What If I’ve Never Been Tested for STDs?
According to shocking surveys, nearly half of the population has never been tested for STDs. The fertility app called Kindara asked 1,000 women and men about their opinions regarding safe sex. 44% of men and 30% of women confessed to having never been tested for sexually transmitted diseases.
People are playing Russian roulette with their sex life! This is definitely something to think about the next time you’re considering a one-night stand or unprotected sex with someone you do not know well.
When it comes to having sex with someone that has never been tested, you are basically sleeping with all the partners your partner has ever had and on and on. This number can multiply very quickly.
Sexual Partners: Men vs. Women
The question of your “number” is often asked mostly out of curiosity. However, scientists and doctors need this information to establish your risk of STDs, and according to their findings, men have sex with more partners than women. Nearly half of all men surveyed have slept with more than 8 partners, which puts them at much higher risk of being infected.
Furthermore, 9% of the men in the survey said they had had sex with over 41 partners. And while these numbers might raise an eyebrow, imagine our surprise when we found out most of these men have never been even tested!
The Kindara app also found that people are more likely to lowball their number, rather than exaggerate it—especially when you ask women. Nearly half of all women said they’d had fewer than 3 partners and most women reported that they had never had sex with someone before they were emotionally ready.
These statistics highlight the importance of having STD conversations with your partner, especially if you are having unprotected sex.
STDs Conversations with the Partner
The best way to ask the question is of course, explicitly. If you have formed a close relationship with a partner, the simplest way is to just ask. And when asking – don’t forget to ask what they got tested for and when.
When you start this conversation, make sure that you are ready to answer the questions yourself. If you haven’t been recently tested, be honest. Some countries criminally charge people who lie about their sexual health.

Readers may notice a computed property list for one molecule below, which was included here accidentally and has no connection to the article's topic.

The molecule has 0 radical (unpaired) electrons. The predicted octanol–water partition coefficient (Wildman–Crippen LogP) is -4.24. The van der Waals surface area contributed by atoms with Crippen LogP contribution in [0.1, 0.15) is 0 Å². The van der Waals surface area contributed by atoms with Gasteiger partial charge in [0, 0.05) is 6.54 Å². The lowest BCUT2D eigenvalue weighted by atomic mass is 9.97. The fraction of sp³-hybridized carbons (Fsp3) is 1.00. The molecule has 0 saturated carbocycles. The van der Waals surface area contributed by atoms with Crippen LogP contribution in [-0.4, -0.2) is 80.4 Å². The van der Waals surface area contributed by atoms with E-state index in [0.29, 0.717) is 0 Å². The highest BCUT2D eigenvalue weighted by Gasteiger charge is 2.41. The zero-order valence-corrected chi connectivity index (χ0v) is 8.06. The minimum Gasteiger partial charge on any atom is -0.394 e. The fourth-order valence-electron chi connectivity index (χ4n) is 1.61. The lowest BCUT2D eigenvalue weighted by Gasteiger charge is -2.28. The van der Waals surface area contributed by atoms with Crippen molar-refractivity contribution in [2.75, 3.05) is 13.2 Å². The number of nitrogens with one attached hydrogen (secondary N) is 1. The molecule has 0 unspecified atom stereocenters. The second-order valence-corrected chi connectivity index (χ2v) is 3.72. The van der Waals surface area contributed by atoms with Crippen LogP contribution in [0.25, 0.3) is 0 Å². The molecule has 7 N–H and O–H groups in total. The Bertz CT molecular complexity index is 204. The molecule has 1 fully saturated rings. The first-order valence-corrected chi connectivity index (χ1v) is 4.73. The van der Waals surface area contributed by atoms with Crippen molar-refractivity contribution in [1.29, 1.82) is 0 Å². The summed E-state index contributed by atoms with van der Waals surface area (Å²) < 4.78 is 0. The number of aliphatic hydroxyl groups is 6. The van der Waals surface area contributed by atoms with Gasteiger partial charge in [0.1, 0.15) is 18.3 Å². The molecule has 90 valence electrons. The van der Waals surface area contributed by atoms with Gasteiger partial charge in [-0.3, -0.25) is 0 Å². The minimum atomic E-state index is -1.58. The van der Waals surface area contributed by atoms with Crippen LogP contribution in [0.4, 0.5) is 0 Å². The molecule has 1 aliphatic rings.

Should You Get Tested and When?
In the majority of cases, STDs have no symptoms. Therefore, testing remains the best and only way to know for sure if you are infected. You are not only getting tested to protect yourself, but also to protect your sexual partners and stay informed on your health. A diagnosis can alert you to the infection early in the process, and allow you to treat it sooner and with fewer complications. Untreated STDs often result in long-term or permanent effects, such as infertility and even cancer.
The answer is simple – anyone who is sexually active should be tested for STDs.
Experiencing STD Symptoms
If you had unprotected sex and notice any of the common STD symptoms, get tested immediately. These symptoms can go away and come back, but this does not indicate that the infection is gone from your body. In most cases, the symptoms are very mild and they do not even bother the infected person.
Some of the most common symptoms of STDs you should pay attention to are:
- Strange discharge from the penis or vagina
- Bumps and sores around the genitals, butt cheeks and thighs
- Burning sensation when you pee
- Pain, itching, swelling or irritation in the penis, vulva, anus or vagina
- Flu-like symptoms that include body aches, tiredness, fever and swollen glands
The trick here is that every one of these symptoms can be mistaken with another disease or infection. Therefore, when you experience these symptoms, get tested immediately to make sure you are not infected.
Even if you do not experience the symptoms, get tested immediately if you think you may have been infected. This means you should get tested in case you have unprotected sex with a new partner, have different sexual partners, change your partner, etc.
Should You Get Tested if You Do Not Have Symptoms?
You cannot really tell if you have an STD by experiencing symptoms, and in most cases, you won’t be experiencing anything. Most of the time, sexually transmitted diseases do not show the symptoms until it is too late. It is important to get tested even if you do not think you have the disease.
Regular STD testing should show if you are infected or not. This means that everyone should get tested at least every year, and more often if they are sexually active or have more than one sexual partner.
Getting an STD screening test means that you allow the doctor to look for an infection. Fortunately, these tests are neither invasive, nor painful. Most tests will require a simple blood or urine sample, or even a swab of the area that might be infected.